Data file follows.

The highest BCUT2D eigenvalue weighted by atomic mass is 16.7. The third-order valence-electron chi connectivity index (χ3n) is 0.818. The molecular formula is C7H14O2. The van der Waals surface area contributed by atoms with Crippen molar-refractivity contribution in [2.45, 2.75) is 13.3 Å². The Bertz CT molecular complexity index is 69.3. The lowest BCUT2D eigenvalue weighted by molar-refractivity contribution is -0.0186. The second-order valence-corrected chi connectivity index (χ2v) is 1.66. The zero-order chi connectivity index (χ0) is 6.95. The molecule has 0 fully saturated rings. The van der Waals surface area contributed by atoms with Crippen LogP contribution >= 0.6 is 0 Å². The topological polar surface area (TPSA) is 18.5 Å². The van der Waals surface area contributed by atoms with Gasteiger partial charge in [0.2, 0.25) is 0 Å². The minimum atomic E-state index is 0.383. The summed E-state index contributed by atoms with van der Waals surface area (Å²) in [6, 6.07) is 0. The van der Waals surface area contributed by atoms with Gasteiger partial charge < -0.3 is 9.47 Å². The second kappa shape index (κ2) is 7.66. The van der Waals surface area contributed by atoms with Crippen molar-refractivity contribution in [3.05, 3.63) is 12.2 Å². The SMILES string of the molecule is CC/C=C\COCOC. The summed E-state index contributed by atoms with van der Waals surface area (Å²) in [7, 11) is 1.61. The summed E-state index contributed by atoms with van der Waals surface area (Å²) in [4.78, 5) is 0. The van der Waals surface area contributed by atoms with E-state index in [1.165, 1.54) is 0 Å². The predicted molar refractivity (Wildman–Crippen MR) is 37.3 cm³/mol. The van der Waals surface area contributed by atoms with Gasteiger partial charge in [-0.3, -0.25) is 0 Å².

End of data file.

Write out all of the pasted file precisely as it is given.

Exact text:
The highest BCUT2D eigenvalue weighted by atomic mass is 16.7. The third-order valence-electron chi connectivity index (χ3n) is 0.818. The molecular formula is C7H14O2. The van der Waals surface area contributed by atoms with Crippen molar-refractivity contribution in [2.45, 2.75) is 13.3 Å². The Bertz CT molecular complexity index is 69.3. The lowest BCUT2D eigenvalue weighted by molar-refractivity contribution is -0.0186. The second-order valence-corrected chi connectivity index (χ2v) is 1.66. The zero-order chi connectivity index (χ0) is 6.95. The molecule has 0 fully saturated rings. The van der Waals surface area contributed by atoms with Crippen LogP contribution >= 0.6 is 0 Å². The topological polar surface area (TPSA) is 18.5 Å². The van der Waals surface area contributed by atoms with Gasteiger partial charge in [0.2, 0.25) is 0 Å². The minimum atomic E-state index is 0.383. The summed E-state index contributed by atoms with van der Waals surface area (Å²) in [6, 6.07) is 0. The van der Waals surface area contributed by atoms with Gasteiger partial charge < -0.3 is 9.47 Å². The second kappa shape index (κ2) is 7.66. The van der Waals surface area contributed by atoms with Crippen molar-refractivity contribution in [3.05, 3.63) is 12.2 Å². The SMILES string of the molecule is CC/C=C\COCOC. The summed E-state index contributed by atoms with van der Waals surface area (Å²) in [7, 11) is 1.61. The summed E-state index contributed by atoms with van der Waals surface area (Å²) in [4.78, 5) is 0. The van der Waals surface area contributed by atoms with E-state index in [1.165, 1.54) is 0 Å². The predicted molar refractivity (Wildman–Crippen MR) is 37.3 cm³/mol. The van der Waals surface area contributed by atoms with Gasteiger partial charge in [-0.3, -0.25) is 0 Å².